Part of being a healthy church is how we deal with people. All people. So, given this MOSAIC’s theme of mental health, we might as well ask the question “What is a God honoring healthy church’s response to folks dealing with mental health illnesses or concerns?”
When I speak of a church response, I am speaking of both a corporate institutional response and an individual response.
I also feel like I need to say that there is probably a lot more out there on this topic that is more helpful, and authored by people with much more authority and knowledge. So consider this a starter kit for a healthy church response.
- A healthy church is a safe place for folks dealing with a mental health illness or concern.
Although this may be lessening, there is still stigma attached to mental health. We need to do what we can, both corporately and individually, to remove that stigma. Our church needs to be a safe place for anyone to find community and work through the issues of their life with God’s help including folks facing mental health illness. We have to believe that, and then we have to work towards it. That means we need to create a culture where it is ok to not be ok, where it is safe to be broken (because we all are broken to some degree), and where we are encouraged and supported as we pursue wholeness. I realize that is a tall order, but that is the type of culture we need to be creating in our churches. When it comes to mental health illnesses and concerns, we need to make sure we are helping everyone understand that things like medication and counselling are not signs of weakness or worse, signs of a faith that is lacking. They are tools in the pursuit of wholeness, and they should be encouraged whenever they are needed.
- A healthy church doesn’t just say it believes and values things, but they act on those beliefs and values.
It’s one thing to say, “We are a safe place for all people.” It is another thing to actually be a safe place for all people. Action is required. As the people of God, we need to talk about mental health illnesses and concerns, so that we can be educated and better equipped to love, serve, and walk alongside folks dealing with these challenges and those supporting them. When was the last time you heard a sermon on dealing with mental health issues? When was the last time a small group, committee, or congregation talked about and then put together a plan to come alongside a person or family who were in the midst of dealing with a mental health issue or concern? An informed and equipped care team could be put in place and practical help could be offered including funds for counselling for example. Taking steps towards being a place a helpful, safe space, not just talking about it should be the focus.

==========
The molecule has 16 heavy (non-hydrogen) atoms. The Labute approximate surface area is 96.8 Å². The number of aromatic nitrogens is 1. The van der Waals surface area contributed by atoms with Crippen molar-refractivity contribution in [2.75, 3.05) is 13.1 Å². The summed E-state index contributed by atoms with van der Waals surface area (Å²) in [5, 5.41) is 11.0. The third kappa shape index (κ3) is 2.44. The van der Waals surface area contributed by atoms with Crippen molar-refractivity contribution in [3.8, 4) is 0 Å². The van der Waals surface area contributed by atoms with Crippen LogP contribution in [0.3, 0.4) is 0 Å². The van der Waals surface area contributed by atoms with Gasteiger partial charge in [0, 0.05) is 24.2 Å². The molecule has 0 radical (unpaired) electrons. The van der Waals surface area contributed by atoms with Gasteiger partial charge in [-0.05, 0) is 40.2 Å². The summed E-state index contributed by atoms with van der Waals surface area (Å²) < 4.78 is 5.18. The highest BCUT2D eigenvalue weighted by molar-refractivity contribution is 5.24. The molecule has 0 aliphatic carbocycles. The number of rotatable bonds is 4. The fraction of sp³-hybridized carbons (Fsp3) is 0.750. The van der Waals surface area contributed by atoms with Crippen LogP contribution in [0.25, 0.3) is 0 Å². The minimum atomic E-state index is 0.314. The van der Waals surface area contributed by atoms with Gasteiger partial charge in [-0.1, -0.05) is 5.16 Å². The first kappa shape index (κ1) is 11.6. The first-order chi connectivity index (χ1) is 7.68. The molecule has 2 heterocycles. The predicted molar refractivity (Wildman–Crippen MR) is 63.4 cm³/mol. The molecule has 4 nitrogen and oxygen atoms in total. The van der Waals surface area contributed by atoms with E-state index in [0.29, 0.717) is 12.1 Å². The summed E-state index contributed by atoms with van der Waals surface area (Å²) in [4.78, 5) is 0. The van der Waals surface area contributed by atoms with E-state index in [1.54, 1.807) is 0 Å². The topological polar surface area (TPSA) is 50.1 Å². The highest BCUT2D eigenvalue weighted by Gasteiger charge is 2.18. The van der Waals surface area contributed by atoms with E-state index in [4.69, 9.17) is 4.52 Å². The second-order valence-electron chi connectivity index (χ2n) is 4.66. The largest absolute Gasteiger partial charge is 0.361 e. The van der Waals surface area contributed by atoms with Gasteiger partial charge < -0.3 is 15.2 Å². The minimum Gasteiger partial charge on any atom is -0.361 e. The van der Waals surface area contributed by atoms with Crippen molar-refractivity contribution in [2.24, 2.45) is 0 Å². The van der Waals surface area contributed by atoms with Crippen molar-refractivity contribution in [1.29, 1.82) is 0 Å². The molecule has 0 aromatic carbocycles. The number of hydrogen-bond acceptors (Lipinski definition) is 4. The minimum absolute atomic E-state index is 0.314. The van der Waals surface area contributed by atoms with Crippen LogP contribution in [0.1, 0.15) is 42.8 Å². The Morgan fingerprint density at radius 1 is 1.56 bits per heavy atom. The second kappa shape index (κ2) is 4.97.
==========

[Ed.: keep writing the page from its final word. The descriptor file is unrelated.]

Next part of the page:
- A healthy church is prepared to respond.
I know it seems like I am repeating myself and perhaps I am. A desire to create a God honoring culture where we are all welcome to be ourselves and bring ourselves and our brokenness before God is vital. An action plan to accomplish this is vital. Conversation and resources that educate, remove stigma, and move folks to compassion, service, empathy, and action are vital. I guess the only thing I mean to add in this last point is this: sometimes more is needed than the church can and should offer. From time to time there will be folks who need specialized or professional help, and a healthy church should know where that help is available. A healthy church should be aware of counsellors, programs, and resources within their community that are available for folks dealing with mental health illness because there will be times where the most loving thing would be to point a person in the direction of these resources.
As I said, this is a very basic starter list, but I think it is important that every church begin to have more than just good intentions in these areas. We are called to love, serve, and minister to all people, so let’s take that seriously.
Director of Leadership Development and Church Health, the Free Methodist Church in Canada